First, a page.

Using War and Peace references both as prompts for their onstage guests and as segues to personal anecdotes, the company humorously reveals the relevance of a work too often viewed as dated or inaccessible. Reflection on the novel’s social-climbing characters, interviewees’ experiences with being not quite “posh or poor,” and Sarah’s digs at her roundly working-class roots all highlight the subtle but omnipresent force of class politics. An audience member’s half-hearted reluctance to slap his interviewer on command elicits big laughs as it illustrates Tolstoy’s point that our actions, once committed and witnessed, cease to be our own. Even lighthearted discussions of the Winter Olympics give us pause when company members touch on the us-versus-them mentality inherent in good-natured sports rivalries and extreme nationalism alike. Despite the weight of these topics, Gob Squad’s gently satirical approach keeps the experience more conversational than confrontational; coupled with such self-aware humor as bad drone-strike jokes and harp-accompanied “Imagine” covers, the group encourages us to laugh at our complexities as we dissect them.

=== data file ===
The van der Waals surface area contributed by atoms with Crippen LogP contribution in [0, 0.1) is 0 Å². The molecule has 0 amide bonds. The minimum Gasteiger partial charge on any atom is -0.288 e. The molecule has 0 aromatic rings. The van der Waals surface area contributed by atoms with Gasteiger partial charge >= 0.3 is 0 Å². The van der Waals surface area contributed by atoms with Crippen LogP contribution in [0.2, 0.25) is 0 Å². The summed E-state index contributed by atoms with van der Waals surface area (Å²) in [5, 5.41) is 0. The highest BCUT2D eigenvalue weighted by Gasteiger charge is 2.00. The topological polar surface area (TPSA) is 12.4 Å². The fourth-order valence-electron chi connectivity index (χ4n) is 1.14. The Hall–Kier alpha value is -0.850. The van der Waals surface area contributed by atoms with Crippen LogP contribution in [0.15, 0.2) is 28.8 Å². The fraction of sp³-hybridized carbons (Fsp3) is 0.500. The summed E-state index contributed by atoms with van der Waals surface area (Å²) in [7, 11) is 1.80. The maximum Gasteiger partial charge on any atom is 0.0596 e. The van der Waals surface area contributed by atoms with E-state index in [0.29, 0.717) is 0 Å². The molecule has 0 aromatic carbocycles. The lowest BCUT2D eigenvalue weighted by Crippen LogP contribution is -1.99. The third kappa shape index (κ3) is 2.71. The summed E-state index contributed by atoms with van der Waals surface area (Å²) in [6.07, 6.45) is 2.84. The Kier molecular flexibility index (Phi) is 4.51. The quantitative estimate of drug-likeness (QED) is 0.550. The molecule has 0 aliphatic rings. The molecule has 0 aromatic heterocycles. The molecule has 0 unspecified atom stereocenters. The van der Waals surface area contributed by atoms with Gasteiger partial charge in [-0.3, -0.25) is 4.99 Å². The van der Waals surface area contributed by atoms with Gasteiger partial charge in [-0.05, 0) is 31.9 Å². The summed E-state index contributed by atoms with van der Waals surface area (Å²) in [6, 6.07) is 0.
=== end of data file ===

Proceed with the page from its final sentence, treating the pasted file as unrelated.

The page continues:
Following the interviews, the company takes a slightly more literal detour as they don outlandish costume pieces for a fashion-runway-inspired parade of War and Peace’s characters, from a pinafore-decked Sonya to a shaggy-wigged warhorse. In a similarly impressionistic fashion, they act out pivotal moments from the novel, such as the contrived peace treaty between France and Russia, or Napoleon’s iconic post-battle stance as an inspiration to the dying. In one notable sequence, the company personifies the character Pierre’s everyman status as each member cites his or her connection with the troubled intellectual (father issues; penchant for distraction), then invites an interviewee to rank this competition (the judge’s ensuing indecision leads him to win this Pierre-off). Live-screened from inside the set’s curtained central tent, projected “backstage” sequences imagine Tolstoy’s existential turmoil and give glimpses into the actors’ own conflicts with the material.